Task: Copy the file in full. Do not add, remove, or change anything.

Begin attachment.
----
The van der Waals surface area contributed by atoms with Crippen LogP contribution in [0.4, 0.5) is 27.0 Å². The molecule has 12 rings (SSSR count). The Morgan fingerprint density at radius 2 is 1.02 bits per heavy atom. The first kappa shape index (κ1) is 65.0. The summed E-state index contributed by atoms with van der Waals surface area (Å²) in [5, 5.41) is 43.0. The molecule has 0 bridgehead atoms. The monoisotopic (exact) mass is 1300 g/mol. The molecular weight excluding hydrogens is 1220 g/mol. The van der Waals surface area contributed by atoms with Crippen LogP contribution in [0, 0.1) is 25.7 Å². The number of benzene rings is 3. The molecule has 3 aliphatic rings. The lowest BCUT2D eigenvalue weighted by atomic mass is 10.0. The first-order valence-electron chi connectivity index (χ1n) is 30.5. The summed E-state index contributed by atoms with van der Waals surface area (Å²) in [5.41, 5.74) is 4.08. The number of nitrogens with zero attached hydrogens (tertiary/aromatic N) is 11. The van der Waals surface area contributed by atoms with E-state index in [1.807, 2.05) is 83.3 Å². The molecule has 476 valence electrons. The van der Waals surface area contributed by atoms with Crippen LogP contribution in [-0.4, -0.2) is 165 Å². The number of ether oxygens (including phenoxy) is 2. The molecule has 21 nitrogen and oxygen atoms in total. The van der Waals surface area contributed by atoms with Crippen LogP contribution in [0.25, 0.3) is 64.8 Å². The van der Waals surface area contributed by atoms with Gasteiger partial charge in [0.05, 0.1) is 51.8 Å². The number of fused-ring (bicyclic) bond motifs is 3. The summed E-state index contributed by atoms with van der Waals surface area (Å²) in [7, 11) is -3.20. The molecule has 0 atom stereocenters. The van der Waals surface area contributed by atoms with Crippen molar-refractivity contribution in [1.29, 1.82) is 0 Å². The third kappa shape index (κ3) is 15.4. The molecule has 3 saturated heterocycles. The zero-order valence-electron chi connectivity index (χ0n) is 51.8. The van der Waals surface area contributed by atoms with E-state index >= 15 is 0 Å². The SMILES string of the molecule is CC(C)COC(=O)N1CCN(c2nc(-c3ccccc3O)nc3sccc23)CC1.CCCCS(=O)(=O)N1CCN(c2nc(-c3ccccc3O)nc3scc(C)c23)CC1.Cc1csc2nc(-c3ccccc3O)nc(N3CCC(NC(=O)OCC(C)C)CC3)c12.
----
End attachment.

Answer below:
The van der Waals surface area contributed by atoms with Crippen LogP contribution in [0.4, 0.5) is 27.0 Å². The molecule has 12 rings (SSSR count). The Morgan fingerprint density at radius 2 is 1.02 bits per heavy atom. The first kappa shape index (κ1) is 65.0. The summed E-state index contributed by atoms with van der Waals surface area (Å²) in [5, 5.41) is 43.0. The molecule has 0 bridgehead atoms. The monoisotopic (exact) mass is 1300 g/mol. The molecular weight excluding hydrogens is 1220 g/mol. The van der Waals surface area contributed by atoms with Crippen LogP contribution in [0, 0.1) is 25.7 Å². The number of benzene rings is 3. The molecule has 3 aliphatic rings. The lowest BCUT2D eigenvalue weighted by atomic mass is 10.0. The first-order valence-electron chi connectivity index (χ1n) is 30.5. The summed E-state index contributed by atoms with van der Waals surface area (Å²) in [5.41, 5.74) is 4.08. The number of nitrogens with zero attached hydrogens (tertiary/aromatic N) is 11. The van der Waals surface area contributed by atoms with E-state index in [1.807, 2.05) is 83.3 Å². The molecule has 476 valence electrons. The van der Waals surface area contributed by atoms with Crippen LogP contribution in [-0.4, -0.2) is 165 Å². The number of ether oxygens (including phenoxy) is 2. The molecule has 21 nitrogen and oxygen atoms in total. The van der Waals surface area contributed by atoms with Crippen LogP contribution in [0.25, 0.3) is 64.8 Å². The van der Waals surface area contributed by atoms with Gasteiger partial charge in [0.05, 0.1) is 51.8 Å². The number of fused-ring (bicyclic) bond motifs is 3. The summed E-state index contributed by atoms with van der Waals surface area (Å²) in [7, 11) is -3.20. The molecule has 0 atom stereocenters. The van der Waals surface area contributed by atoms with Crippen molar-refractivity contribution in [1.29, 1.82) is 0 Å². The third kappa shape index (κ3) is 15.4. The molecule has 3 saturated heterocycles. The zero-order valence-electron chi connectivity index (χ0n) is 51.8. The van der Waals surface area contributed by atoms with E-state index >= 15 is 0 Å². The SMILES string of the molecule is CC(C)COC(=O)N1CCN(c2nc(-c3ccccc3O)nc3sccc23)CC1.CCCCS(=O)(=O)N1CCN(c2nc(-c3ccccc3O)nc3scc(C)c23)CC1.Cc1csc2nc(-c3ccccc3O)nc(N3CCC(NC(=O)OCC(C)C)CC3)c12.